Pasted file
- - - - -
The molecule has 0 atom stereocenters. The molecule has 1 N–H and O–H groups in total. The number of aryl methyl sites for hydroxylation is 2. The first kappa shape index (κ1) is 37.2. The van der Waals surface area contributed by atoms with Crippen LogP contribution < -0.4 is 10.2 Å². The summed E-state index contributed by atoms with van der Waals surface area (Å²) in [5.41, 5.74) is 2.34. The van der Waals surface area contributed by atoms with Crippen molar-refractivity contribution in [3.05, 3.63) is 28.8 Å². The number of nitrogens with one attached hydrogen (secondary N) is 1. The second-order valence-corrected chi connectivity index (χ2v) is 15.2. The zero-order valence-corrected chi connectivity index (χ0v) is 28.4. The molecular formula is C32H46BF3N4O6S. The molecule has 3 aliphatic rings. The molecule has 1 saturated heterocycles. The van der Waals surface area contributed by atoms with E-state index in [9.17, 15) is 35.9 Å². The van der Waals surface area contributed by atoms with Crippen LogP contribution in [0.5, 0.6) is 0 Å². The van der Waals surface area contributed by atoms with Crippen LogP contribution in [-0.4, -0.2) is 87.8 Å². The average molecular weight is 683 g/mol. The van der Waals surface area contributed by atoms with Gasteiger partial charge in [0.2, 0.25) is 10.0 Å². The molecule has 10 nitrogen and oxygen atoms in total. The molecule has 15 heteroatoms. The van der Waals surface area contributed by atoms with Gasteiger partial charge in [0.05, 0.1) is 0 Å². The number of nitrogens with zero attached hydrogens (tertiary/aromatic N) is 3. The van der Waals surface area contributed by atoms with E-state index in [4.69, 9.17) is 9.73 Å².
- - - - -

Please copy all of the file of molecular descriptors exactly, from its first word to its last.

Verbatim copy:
The molecule has 0 atom stereocenters. The molecule has 1 N–H and O–H groups in total. The number of aryl methyl sites for hydroxylation is 2. The first kappa shape index (κ1) is 37.2. The van der Waals surface area contributed by atoms with Crippen LogP contribution < -0.4 is 10.2 Å². The summed E-state index contributed by atoms with van der Waals surface area (Å²) in [5.41, 5.74) is 2.34. The van der Waals surface area contributed by atoms with Crippen molar-refractivity contribution in [3.05, 3.63) is 28.8 Å². The number of nitrogens with one attached hydrogen (secondary N) is 1. The second-order valence-corrected chi connectivity index (χ2v) is 15.2. The zero-order valence-corrected chi connectivity index (χ0v) is 28.4. The molecular formula is C32H46BF3N4O6S. The molecule has 3 aliphatic rings. The molecule has 1 saturated heterocycles. The van der Waals surface area contributed by atoms with E-state index in [9.17, 15) is 35.9 Å². The van der Waals surface area contributed by atoms with Crippen LogP contribution in [0.5, 0.6) is 0 Å². The van der Waals surface area contributed by atoms with Crippen LogP contribution in [-0.4, -0.2) is 87.8 Å². The average molecular weight is 683 g/mol. The van der Waals surface area contributed by atoms with Gasteiger partial charge in [0.2, 0.25) is 10.0 Å². The molecule has 10 nitrogen and oxygen atoms in total. The molecule has 15 heteroatoms. The van der Waals surface area contributed by atoms with Gasteiger partial charge in [0.05, 0.1) is 0 Å². The number of nitrogens with zero attached hydrogens (tertiary/aromatic N) is 3. The van der Waals surface area contributed by atoms with E-state index in [4.69, 9.17) is 9.73 Å².